Kansas Jayhawks freshmen cracked slightly against Samford pressure but did not break

The Kansas basketball team faced a rugged test in their first matchup of the 2024 NCAA Tournament when they laced them up against a talented and athletic squad from Samford.
Kansas basketball guard Johnny Furphy
Kansas basketball guard Johnny Furphy / Chris Gardner/GettyImages

It is not easy to win a game during March Madness in which you surrender 16 made three-pointers (ask Kentucky) and commit 17 turnovers, but that is exactly what the Kansas basketball team did on Thursday. They held off a late push by Samford to survive 93-89.

The game, which featured a lot of physical, intense play by the Bulldogs, had a degree of controversy late when a foul was called on Samford on a breakaway dunk by Jayhawks' guard Nicolas Timberlake. Replays appeared to indicate it was a clean block.

That aside, there were plenty of missed calls throughout the game, for both sides. The game did not hinge on that play alone.

How did the freshmen do for the Kansas Jayhawks in there first taste of March Madness?

Samford played a style of basketball reminiscent of Nolan Richardson and Arkansas in the mid nineties. They pressed full court in a pretty good emulation of Richardson's "forty minutes of hell."

Kansas' three freshmen had a fairly rough night of it. Samford pressed pretty hard for most of the first half, though they toned it down slightly in the second half after KU had a lot of success breaking the pressure.

That didn't mean the Bulldogs didn't harass the Jayhawks constantly, looking for every opportunity to pick a pocket or draw contact. At times, it rattled the Jayhawks, especially the freshmen. They have not played against a defense as intense as that one. Houston and Iowa State are both outstanding defensive teams, but they don't play the same style as the one played by Samford.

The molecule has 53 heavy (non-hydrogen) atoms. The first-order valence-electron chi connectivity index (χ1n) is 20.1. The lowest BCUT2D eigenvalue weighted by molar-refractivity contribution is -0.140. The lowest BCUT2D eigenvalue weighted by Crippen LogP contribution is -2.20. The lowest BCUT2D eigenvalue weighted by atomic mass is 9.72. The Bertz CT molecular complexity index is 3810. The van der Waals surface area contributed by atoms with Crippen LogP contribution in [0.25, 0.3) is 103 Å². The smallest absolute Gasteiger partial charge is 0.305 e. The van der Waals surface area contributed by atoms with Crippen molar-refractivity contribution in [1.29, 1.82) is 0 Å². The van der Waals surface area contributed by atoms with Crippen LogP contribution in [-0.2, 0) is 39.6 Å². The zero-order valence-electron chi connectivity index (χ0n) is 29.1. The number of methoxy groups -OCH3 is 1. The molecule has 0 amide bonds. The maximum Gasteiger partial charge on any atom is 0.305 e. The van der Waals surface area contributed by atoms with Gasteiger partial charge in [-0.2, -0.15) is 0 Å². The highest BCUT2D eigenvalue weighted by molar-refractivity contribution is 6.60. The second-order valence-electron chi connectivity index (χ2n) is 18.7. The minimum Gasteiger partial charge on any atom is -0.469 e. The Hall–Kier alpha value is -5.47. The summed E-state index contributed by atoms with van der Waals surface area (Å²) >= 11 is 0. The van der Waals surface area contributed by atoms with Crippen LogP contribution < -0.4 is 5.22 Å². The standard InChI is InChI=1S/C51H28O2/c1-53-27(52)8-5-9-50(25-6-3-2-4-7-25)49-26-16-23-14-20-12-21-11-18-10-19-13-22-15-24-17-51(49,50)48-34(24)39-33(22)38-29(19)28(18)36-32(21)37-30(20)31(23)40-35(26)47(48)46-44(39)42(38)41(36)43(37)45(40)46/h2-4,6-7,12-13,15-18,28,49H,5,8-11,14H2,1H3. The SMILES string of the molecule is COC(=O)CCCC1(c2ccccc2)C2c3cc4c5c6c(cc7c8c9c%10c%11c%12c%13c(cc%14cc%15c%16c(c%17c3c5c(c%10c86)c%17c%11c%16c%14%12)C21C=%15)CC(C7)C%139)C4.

Elmarko Jackson had a tough night with the ball, committing five turnovers in 21 minutes. Johnny Furphy had four in 35 minutes, including one where he accepted a pass just past the the half court line, then inexplicitly threw it back 20 feet into the back court to Harris. Jamari McDowell added one turnover in his three minutes.

Still, Jackson scored six points, including a couple of pretty good shots when KU needed a basket in the second half. Furphy dropped in 16, including two big three-pointers early in the game, when KU was building a bit of a lead.

Jackson also added three rebounds and an assist, while Furphy recorded eight boards and three assists.

It wasn't just the freshmen who struggled against the pressure. Harris had four turnovers himself, a couple of which were offensive fouls when he wasn't able to separate himself from a scrappy defender. KJ Adams added three turnovers.

The Kansas basketball team won't see this kind of defensive pressure the rest of the tournament, no matter how many games they play. It is be a valuable experience for everyone, but especially those three freshmen, not only for the rest of the tournament, but for next season as well.

The Kansas Jayhawks did, in fact, survive a key test against a scrappy, sharp-shooting, well-coached team, and during March Madness, that's all that matters.